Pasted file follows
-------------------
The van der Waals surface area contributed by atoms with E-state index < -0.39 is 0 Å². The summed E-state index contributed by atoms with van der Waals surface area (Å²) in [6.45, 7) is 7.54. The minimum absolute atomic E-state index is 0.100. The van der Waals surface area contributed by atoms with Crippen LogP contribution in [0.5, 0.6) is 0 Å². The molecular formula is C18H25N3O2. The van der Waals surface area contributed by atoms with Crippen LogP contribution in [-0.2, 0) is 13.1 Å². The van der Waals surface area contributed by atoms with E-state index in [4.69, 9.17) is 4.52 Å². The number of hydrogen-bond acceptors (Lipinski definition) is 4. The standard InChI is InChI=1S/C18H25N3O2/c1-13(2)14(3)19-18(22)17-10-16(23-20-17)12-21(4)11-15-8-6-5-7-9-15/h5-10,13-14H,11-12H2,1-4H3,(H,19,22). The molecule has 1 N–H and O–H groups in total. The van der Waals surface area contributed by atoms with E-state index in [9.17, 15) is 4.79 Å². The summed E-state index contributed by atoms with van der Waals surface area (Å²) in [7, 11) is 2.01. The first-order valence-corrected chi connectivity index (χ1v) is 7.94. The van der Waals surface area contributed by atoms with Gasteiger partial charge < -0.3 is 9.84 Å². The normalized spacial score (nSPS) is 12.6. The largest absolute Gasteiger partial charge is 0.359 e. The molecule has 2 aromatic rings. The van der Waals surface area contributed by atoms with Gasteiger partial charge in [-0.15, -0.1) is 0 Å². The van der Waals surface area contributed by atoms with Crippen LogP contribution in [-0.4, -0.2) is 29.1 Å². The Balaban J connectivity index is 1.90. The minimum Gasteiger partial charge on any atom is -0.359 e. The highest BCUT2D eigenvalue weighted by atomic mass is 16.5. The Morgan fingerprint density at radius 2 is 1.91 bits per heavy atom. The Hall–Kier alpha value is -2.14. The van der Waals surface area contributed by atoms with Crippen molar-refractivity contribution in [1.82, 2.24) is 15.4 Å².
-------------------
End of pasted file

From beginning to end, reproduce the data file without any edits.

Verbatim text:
The van der Waals surface area contributed by atoms with E-state index < -0.39 is 0 Å². The summed E-state index contributed by atoms with van der Waals surface area (Å²) in [6.45, 7) is 7.54. The minimum absolute atomic E-state index is 0.100. The van der Waals surface area contributed by atoms with Crippen LogP contribution in [0.5, 0.6) is 0 Å². The molecular formula is C18H25N3O2. The van der Waals surface area contributed by atoms with Crippen LogP contribution in [-0.2, 0) is 13.1 Å². The van der Waals surface area contributed by atoms with E-state index in [4.69, 9.17) is 4.52 Å². The number of hydrogen-bond acceptors (Lipinski definition) is 4. The standard InChI is InChI=1S/C18H25N3O2/c1-13(2)14(3)19-18(22)17-10-16(23-20-17)12-21(4)11-15-8-6-5-7-9-15/h5-10,13-14H,11-12H2,1-4H3,(H,19,22). The molecule has 1 N–H and O–H groups in total. The van der Waals surface area contributed by atoms with E-state index in [9.17, 15) is 4.79 Å². The summed E-state index contributed by atoms with van der Waals surface area (Å²) in [7, 11) is 2.01. The first-order valence-corrected chi connectivity index (χ1v) is 7.94. The van der Waals surface area contributed by atoms with Gasteiger partial charge < -0.3 is 9.84 Å². The normalized spacial score (nSPS) is 12.6. The largest absolute Gasteiger partial charge is 0.359 e. The molecule has 2 aromatic rings. The van der Waals surface area contributed by atoms with Gasteiger partial charge in [-0.15, -0.1) is 0 Å². The van der Waals surface area contributed by atoms with Crippen LogP contribution in [-0.4, -0.2) is 29.1 Å². The Balaban J connectivity index is 1.90. The minimum Gasteiger partial charge on any atom is -0.359 e. The highest BCUT2D eigenvalue weighted by atomic mass is 16.5. The Morgan fingerprint density at radius 2 is 1.91 bits per heavy atom. The Hall–Kier alpha value is -2.14. The van der Waals surface area contributed by atoms with Crippen molar-refractivity contribution in [1.82, 2.24) is 15.4 Å².